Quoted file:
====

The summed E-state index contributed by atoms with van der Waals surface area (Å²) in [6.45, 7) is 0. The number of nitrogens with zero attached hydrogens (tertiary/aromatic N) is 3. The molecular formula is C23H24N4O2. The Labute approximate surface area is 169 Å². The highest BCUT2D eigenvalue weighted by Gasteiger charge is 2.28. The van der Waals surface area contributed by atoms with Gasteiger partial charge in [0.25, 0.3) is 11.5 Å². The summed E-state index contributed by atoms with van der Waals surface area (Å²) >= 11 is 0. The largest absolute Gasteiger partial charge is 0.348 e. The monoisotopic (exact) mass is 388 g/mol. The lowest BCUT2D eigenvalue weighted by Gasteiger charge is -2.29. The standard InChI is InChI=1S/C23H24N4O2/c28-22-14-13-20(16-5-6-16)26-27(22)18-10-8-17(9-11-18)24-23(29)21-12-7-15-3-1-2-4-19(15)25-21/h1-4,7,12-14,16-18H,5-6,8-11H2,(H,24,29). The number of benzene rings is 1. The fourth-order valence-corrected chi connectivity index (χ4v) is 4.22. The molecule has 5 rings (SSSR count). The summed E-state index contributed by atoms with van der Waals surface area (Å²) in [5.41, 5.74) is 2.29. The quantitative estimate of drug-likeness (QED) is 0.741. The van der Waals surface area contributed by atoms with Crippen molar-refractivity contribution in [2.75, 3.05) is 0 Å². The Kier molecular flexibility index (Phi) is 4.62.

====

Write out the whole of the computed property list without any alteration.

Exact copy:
The summed E-state index contributed by atoms with van der Waals surface area (Å²) in [6.45, 7) is 0. The number of nitrogens with zero attached hydrogens (tertiary/aromatic N) is 3. The molecular formula is C23H24N4O2. The Labute approximate surface area is 169 Å². The highest BCUT2D eigenvalue weighted by Gasteiger charge is 2.28. The van der Waals surface area contributed by atoms with Gasteiger partial charge in [0.25, 0.3) is 11.5 Å². The summed E-state index contributed by atoms with van der Waals surface area (Å²) >= 11 is 0. The largest absolute Gasteiger partial charge is 0.348 e. The monoisotopic (exact) mass is 388 g/mol. The lowest BCUT2D eigenvalue weighted by Gasteiger charge is -2.29. The standard InChI is InChI=1S/C23H24N4O2/c28-22-14-13-20(16-5-6-16)26-27(22)18-10-8-17(9-11-18)24-23(29)21-12-7-15-3-1-2-4-19(15)25-21/h1-4,7,12-14,16-18H,5-6,8-11H2,(H,24,29). The number of benzene rings is 1. The fourth-order valence-corrected chi connectivity index (χ4v) is 4.22. The molecule has 5 rings (SSSR count). The summed E-state index contributed by atoms with van der Waals surface area (Å²) in [5.41, 5.74) is 2.29. The quantitative estimate of drug-likeness (QED) is 0.741. The van der Waals surface area contributed by atoms with Crippen molar-refractivity contribution in [2.75, 3.05) is 0 Å². The Kier molecular flexibility index (Phi) is 4.62.